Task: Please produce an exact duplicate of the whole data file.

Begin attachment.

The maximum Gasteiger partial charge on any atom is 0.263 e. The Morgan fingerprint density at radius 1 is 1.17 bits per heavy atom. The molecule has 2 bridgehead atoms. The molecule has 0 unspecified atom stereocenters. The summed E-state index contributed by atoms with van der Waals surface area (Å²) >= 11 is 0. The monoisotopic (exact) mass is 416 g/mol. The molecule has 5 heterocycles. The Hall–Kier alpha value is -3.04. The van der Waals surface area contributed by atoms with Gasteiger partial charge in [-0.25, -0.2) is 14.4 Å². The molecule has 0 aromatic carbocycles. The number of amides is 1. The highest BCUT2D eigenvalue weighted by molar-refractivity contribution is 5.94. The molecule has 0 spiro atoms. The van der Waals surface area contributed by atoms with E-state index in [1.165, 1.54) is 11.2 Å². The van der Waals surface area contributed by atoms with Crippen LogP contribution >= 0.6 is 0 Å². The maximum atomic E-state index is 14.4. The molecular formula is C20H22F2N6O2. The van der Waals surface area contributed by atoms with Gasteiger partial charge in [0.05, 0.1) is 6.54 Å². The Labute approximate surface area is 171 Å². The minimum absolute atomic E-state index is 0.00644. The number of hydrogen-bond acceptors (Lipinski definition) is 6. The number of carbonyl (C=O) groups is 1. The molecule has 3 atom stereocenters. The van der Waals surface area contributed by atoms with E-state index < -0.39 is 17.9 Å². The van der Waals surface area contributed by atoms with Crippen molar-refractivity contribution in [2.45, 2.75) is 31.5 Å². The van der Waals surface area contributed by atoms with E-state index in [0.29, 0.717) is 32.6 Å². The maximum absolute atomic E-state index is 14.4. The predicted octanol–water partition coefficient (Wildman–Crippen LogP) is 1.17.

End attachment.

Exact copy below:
The maximum Gasteiger partial charge on any atom is 0.263 e. The Morgan fingerprint density at radius 1 is 1.17 bits per heavy atom. The molecule has 2 bridgehead atoms. The molecule has 0 unspecified atom stereocenters. The summed E-state index contributed by atoms with van der Waals surface area (Å²) >= 11 is 0. The monoisotopic (exact) mass is 416 g/mol. The molecule has 5 heterocycles. The Hall–Kier alpha value is -3.04. The van der Waals surface area contributed by atoms with Gasteiger partial charge in [-0.25, -0.2) is 14.4 Å². The molecule has 0 aromatic carbocycles. The number of amides is 1. The highest BCUT2D eigenvalue weighted by molar-refractivity contribution is 5.94. The molecule has 0 spiro atoms. The van der Waals surface area contributed by atoms with E-state index in [1.165, 1.54) is 11.2 Å². The van der Waals surface area contributed by atoms with Crippen LogP contribution >= 0.6 is 0 Å². The maximum atomic E-state index is 14.4. The molecular formula is C20H22F2N6O2. The van der Waals surface area contributed by atoms with Gasteiger partial charge in [0.05, 0.1) is 6.54 Å². The Labute approximate surface area is 171 Å². The minimum absolute atomic E-state index is 0.00644. The number of hydrogen-bond acceptors (Lipinski definition) is 6. The number of carbonyl (C=O) groups is 1. The molecule has 3 atom stereocenters. The van der Waals surface area contributed by atoms with E-state index < -0.39 is 17.9 Å². The van der Waals surface area contributed by atoms with Crippen molar-refractivity contribution in [2.45, 2.75) is 31.5 Å². The van der Waals surface area contributed by atoms with E-state index in [0.29, 0.717) is 32.6 Å². The maximum absolute atomic E-state index is 14.4. The predicted octanol–water partition coefficient (Wildman–Crippen LogP) is 1.17.